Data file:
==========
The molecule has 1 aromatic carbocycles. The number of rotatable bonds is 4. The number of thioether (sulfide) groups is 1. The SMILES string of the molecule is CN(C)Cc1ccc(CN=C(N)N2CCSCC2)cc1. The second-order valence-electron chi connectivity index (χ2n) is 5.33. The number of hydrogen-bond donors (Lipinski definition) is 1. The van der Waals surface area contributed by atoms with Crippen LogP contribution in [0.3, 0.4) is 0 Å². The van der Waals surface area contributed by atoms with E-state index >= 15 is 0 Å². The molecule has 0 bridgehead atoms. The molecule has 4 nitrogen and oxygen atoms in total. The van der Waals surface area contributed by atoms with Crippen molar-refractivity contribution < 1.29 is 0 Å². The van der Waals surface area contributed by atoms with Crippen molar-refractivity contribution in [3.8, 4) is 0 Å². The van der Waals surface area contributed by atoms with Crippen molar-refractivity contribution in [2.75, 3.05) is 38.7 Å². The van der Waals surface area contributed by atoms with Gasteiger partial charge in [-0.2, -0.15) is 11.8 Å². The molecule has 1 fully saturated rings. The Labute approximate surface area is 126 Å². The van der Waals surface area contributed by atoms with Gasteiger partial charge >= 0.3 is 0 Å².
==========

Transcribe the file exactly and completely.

The molecule has 1 aromatic carbocycles. The number of rotatable bonds is 4. The number of thioether (sulfide) groups is 1. The SMILES string of the molecule is CN(C)Cc1ccc(CN=C(N)N2CCSCC2)cc1. The second-order valence-electron chi connectivity index (χ2n) is 5.33. The number of hydrogen-bond donors (Lipinski definition) is 1. The van der Waals surface area contributed by atoms with Crippen LogP contribution in [0.3, 0.4) is 0 Å². The van der Waals surface area contributed by atoms with E-state index >= 15 is 0 Å². The molecule has 0 bridgehead atoms. The molecule has 4 nitrogen and oxygen atoms in total. The van der Waals surface area contributed by atoms with Crippen molar-refractivity contribution < 1.29 is 0 Å². The van der Waals surface area contributed by atoms with Crippen molar-refractivity contribution in [3.8, 4) is 0 Å². The van der Waals surface area contributed by atoms with Crippen molar-refractivity contribution in [2.75, 3.05) is 38.7 Å². The van der Waals surface area contributed by atoms with Gasteiger partial charge in [-0.2, -0.15) is 11.8 Å². The molecule has 1 fully saturated rings. The Labute approximate surface area is 126 Å². The van der Waals surface area contributed by atoms with Gasteiger partial charge >= 0.3 is 0 Å².